|Roy Oswalt||Dontrelle Willis|
|4 - 3, 4.30||6 - 0, 1.07|
The story on ESPN focuses on Willis and his last five dominant innings, and I've got no probem with that, but the real story went down in the first two.
Houston had the best pitcher in the NL so far on the ropes in the first two innings, but just couldn't come up with the punch that would do the real damage.
Houston got hits the first two times they tried, but lacked the intensity and/or concentration to build anything more formidable. Craig Biggio greeted the high-kickin' Willis with a double, Taveras moved him to third with a sacrifice to the first base side, and Ensberg's cleanly-stroked single drove Bidge home before the kids behind us had even text-messaged their girlfriends.
But Ensberg was never able to advance. Lance Berkman still looks totally out of whack with his timing, and Willis struck him out easily to get the second out.
But even when Lamb struck out to end the first-inning threat, I remained somewhat optimistic.
An infield single for Everett and a Texas Leaguer for Chavez led Willis to intentionally walk Biggio with two outs in the second. I thought that was almost a no-brainer, seeing how Biggio is the only Astro over .300. But instead of making Willis pay, Taveras hit into a lazy fielder's choice, and that was it for the next five innings.
Lamb singled with two outs in the sixth, but there literally was nothing else. As often happens this year, the team lost its approach, swinging at balls out of the zone, helping Willis rather than making him labor. Thanks to Oswalt, Biggio and Taveras, Willis threw SIX pitches in the fifth inning. Christ, even Berkman--as lost as he is right now--has enough wits to take a six-pitch at bat.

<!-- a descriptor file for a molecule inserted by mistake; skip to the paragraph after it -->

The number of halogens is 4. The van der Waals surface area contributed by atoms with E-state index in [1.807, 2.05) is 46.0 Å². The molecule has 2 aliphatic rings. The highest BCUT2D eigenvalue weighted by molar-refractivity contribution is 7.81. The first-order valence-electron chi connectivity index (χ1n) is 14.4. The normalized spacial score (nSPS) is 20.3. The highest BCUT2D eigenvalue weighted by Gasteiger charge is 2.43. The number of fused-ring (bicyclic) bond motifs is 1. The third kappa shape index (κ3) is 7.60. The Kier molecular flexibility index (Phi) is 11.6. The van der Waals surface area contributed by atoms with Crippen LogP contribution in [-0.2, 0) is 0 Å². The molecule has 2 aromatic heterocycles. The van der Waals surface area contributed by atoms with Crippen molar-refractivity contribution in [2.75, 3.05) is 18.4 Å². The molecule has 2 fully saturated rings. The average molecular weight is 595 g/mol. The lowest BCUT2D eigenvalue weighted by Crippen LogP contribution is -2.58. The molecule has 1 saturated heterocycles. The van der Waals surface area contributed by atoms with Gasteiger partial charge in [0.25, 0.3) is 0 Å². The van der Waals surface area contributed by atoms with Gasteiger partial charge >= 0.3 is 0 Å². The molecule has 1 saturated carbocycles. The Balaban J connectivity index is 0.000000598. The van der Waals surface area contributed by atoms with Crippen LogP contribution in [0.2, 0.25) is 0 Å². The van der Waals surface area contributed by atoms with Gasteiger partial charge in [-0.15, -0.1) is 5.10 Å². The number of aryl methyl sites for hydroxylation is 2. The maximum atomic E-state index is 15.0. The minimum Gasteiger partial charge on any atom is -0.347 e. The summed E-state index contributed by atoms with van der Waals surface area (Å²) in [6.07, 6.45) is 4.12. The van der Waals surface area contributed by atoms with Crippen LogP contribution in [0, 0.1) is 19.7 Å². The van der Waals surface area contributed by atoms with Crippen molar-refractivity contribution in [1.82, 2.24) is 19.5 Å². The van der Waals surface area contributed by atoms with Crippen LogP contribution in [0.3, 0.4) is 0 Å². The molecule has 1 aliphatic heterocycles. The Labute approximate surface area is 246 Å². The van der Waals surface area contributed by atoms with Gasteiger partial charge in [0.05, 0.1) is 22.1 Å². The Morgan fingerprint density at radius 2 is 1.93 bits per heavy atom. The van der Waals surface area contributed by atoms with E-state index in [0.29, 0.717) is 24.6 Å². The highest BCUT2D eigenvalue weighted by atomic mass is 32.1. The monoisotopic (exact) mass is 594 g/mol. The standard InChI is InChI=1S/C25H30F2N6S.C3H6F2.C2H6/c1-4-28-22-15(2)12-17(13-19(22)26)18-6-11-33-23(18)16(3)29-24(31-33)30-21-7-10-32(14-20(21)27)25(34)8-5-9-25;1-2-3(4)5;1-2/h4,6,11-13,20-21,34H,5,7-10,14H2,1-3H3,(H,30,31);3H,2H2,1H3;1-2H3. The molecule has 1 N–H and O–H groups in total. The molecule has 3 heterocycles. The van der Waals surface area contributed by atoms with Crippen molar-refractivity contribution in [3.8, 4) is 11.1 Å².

By the eighth I was depressed enough to realize that the late rally was doomed to failure.
Once again, an abysmal offensive output overshadowed a very well-pitched game from one of our starters. Let me tell you, Oswalt was one mean son of a bitch out there. To be fair, he did lose control a little bit: after Pierre's two-out triple in the third, he was so pissed off that he lost the strike zone to Damion (the .220-hitting utility player) Easley, then felt he had to groove one, which Easley crushed to dead center. The wind had started to kick up a little, blowing in, and I didn't think it would carry enough.
But it did, and Roy got even more pissed off. But when Delgado singled, Chavez went out there, and somehow settled Oswalt down enough so that he could get Encarnacion swinging.
After that, until two outs in the eighth, Oswalt was pretty damned focused. Not afraid to pitch up and in, hell, enjoying it, it seemed like, Oswalt seemed to be drawing from a kind of rage: The more I see him this year, the more I think he deserves the title of Meanest Pitcher in Baseball. Like, now that he's won 20, he doesn't have to go through the bullshit of pretending to like anybody. . . .
It'd be an understatement to say that Marlins batters never got settled in against Roy, and even when somebody reached, he was able to reach back and find something extra nasty, at one point reaching 97 on the radar gun indicator behind the Miccosukee sign, other times doing the chin music thing.
Except for that one slip up vs. Easley, Roy pitched great, and I hope wasn't too angry at his teammates for their lack of support.
But he might have been.